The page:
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Gardening Tips: Surround yourself with seasonal colour

Last week's advice on watering turned out to be a bit redundant. By the time the article was published, we had some good, soaking rain.



Last week's advice on watering turned out to be a bit redundant.

By the time the article was published, we had some good, soaking rain.

So this time I will focus a topic that is more seasonal rather than weather driven!

After all, we all crave colour.

Are you looking to add some plants to you landscape that will create fall and winter interest?

There are many to choose from.

The first one to come to mind is Dwarf Burningbush.

When these green shrubs turn fiery red after a good fall cold snap, they are the star of the fall garden.

Burningbush needs lots of sun and a position out in the open, away from sheltering buildings to put on a show.

They also need to be grown 'lean and mean' to produce the best fall colour.

We have found that those planted in part-shade or watered and fertilized too much may not be as vivid.

Environmental factors play a major role in colour change too.

If warm weather continues too long, plants aren't triggered to shut down for the season.

Plants need the signal to prepare for winter to produce the best fall colour.

Shorter daylight hours and fall frost starts the countdown to glorious autumn colours.

Other deciduous plants with great fall colour include: barberries, many maples, some spirea and sumac.

You can choose a tree or shrub that fits the spot in your yard that you are working with.

There are quite a few plants that have fall or winter appeal other than the colour their leaves turn.

Deciduous and evergreen holly has green berries right now that will turn bright orange/red later in fall.

These shrubs needs to be arranged with at least one male plant within a group of females so that flower pollination happens.

You can plant the male in the back of the group and keep the females front and centre so you see the berries.

Mountain Ash trees also have fall and winter interest.

Right now their berries are bright red or orange and very abundant.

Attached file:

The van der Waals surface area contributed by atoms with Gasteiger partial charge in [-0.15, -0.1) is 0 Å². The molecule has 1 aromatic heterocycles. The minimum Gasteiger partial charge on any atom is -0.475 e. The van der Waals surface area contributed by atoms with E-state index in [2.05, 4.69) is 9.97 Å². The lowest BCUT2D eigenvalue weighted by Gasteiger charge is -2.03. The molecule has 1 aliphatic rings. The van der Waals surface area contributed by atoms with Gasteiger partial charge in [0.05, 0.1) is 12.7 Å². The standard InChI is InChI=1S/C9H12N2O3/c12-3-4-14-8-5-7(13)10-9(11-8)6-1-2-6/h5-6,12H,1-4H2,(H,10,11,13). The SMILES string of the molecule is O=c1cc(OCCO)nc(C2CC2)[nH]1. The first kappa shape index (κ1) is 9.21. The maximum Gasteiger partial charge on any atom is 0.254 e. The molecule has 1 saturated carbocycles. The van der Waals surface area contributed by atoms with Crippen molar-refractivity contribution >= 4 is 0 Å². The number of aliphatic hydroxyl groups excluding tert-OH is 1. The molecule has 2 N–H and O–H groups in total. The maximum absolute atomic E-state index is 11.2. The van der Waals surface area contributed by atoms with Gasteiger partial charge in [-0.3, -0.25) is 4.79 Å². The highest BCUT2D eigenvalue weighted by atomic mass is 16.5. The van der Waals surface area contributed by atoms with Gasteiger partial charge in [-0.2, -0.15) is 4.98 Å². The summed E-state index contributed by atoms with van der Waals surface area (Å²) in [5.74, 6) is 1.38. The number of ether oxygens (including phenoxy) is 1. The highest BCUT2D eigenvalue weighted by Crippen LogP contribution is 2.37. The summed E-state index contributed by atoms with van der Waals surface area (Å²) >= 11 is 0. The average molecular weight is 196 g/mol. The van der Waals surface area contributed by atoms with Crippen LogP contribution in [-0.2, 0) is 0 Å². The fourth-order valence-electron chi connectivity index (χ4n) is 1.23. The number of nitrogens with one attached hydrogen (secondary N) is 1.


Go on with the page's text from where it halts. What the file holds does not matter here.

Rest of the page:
Birds wil eat the berries a little later in the season.

As the berries ripen, they start to ferment. I have see birds staggering a bit after a good feast!

Yellowtwig and Redtwig Dogwood provide vivid stem colour in the fall and winter garden.

They are very adaptable plants that will grow in either fun sun or part shade, in either dry or moist soil.

They are good background plants in a shrub border or can be massed together for a privacy screen.

Dogwood are particularly attractive when combined with ornamental grasses.

The colourful stems of the dogwoods and the beautiful seed heads produced by the grasses are appealing in fall and through the winter.

If you like the look of the grass plumes in a garden, there are many perennial types to choose from.

You can pick one that grows in the shape and size to suit your garden.

If you need a grass with some height, look at the many varieties from the Miscanthus family.

I particularly like two: Silberfeider and Malepartus.

One of my favourite mid-sized grasses is Pennisetum 'Little Red Head'.

It has large, dense reddish purple plumes in late summer that last into fall.

This is also a great time to add some fall colour to containers, window boxes and gardens with pansies, mums, asters, purple fountain grass, ornamental peppers, cabbage or kale.

The seasonal colours will perk up the yard and last well into fall.

You can also tuck a few foliage perennials into arrangements to fill them out.

Ornamental grasses are perfect for this.

Just be sure to get perennials into the ground by mid-October so they settle in for the winter.